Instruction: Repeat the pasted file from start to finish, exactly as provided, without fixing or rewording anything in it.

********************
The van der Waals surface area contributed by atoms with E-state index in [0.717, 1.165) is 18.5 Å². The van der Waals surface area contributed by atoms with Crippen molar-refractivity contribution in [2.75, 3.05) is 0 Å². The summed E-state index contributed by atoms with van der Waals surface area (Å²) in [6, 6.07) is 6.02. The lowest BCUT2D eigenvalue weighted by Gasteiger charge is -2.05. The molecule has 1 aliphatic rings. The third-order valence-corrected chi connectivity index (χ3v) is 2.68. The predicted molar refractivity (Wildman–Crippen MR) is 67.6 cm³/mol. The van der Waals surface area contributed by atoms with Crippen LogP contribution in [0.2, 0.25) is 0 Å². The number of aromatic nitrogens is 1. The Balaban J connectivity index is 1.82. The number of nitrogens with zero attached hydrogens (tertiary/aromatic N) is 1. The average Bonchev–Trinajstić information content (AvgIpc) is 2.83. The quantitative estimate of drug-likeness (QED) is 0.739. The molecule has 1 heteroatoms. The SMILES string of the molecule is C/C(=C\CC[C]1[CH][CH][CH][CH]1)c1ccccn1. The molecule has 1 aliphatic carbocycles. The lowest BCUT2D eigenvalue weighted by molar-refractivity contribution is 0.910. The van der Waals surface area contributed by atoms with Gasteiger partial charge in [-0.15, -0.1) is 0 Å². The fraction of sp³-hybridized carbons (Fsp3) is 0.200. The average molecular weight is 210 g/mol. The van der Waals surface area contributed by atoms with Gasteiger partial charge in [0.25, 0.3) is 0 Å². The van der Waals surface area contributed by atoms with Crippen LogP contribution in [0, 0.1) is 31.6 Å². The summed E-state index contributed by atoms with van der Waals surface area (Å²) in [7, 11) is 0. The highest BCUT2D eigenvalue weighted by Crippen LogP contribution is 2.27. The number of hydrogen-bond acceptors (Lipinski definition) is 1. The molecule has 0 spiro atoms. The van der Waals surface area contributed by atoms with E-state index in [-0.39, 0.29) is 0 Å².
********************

The van der Waals surface area contributed by atoms with E-state index in [0.717, 1.165) is 18.5 Å². The van der Waals surface area contributed by atoms with Crippen molar-refractivity contribution in [2.75, 3.05) is 0 Å². The summed E-state index contributed by atoms with van der Waals surface area (Å²) in [6, 6.07) is 6.02. The lowest BCUT2D eigenvalue weighted by Gasteiger charge is -2.05. The molecule has 1 aliphatic rings. The third-order valence-corrected chi connectivity index (χ3v) is 2.68. The predicted molar refractivity (Wildman–Crippen MR) is 67.6 cm³/mol. The van der Waals surface area contributed by atoms with Crippen LogP contribution in [0.2, 0.25) is 0 Å². The number of aromatic nitrogens is 1. The Balaban J connectivity index is 1.82. The number of nitrogens with zero attached hydrogens (tertiary/aromatic N) is 1. The average Bonchev–Trinajstić information content (AvgIpc) is 2.83. The quantitative estimate of drug-likeness (QED) is 0.739. The molecule has 1 heteroatoms. The SMILES string of the molecule is C/C(=C\CC[C]1[CH][CH][CH][CH]1)c1ccccn1. The molecule has 1 aliphatic carbocycles. The lowest BCUT2D eigenvalue weighted by molar-refractivity contribution is 0.910. The van der Waals surface area contributed by atoms with Gasteiger partial charge in [-0.15, -0.1) is 0 Å². The fraction of sp³-hybridized carbons (Fsp3) is 0.200. The average molecular weight is 210 g/mol. The van der Waals surface area contributed by atoms with Gasteiger partial charge in [0.25, 0.3) is 0 Å². The van der Waals surface area contributed by atoms with Crippen LogP contribution in [0, 0.1) is 31.6 Å². The summed E-state index contributed by atoms with van der Waals surface area (Å²) in [7, 11) is 0. The highest BCUT2D eigenvalue weighted by Crippen LogP contribution is 2.27. The number of hydrogen-bond acceptors (Lipinski definition) is 1. The molecule has 0 spiro atoms. The van der Waals surface area contributed by atoms with E-state index in [-0.39, 0.29) is 0 Å².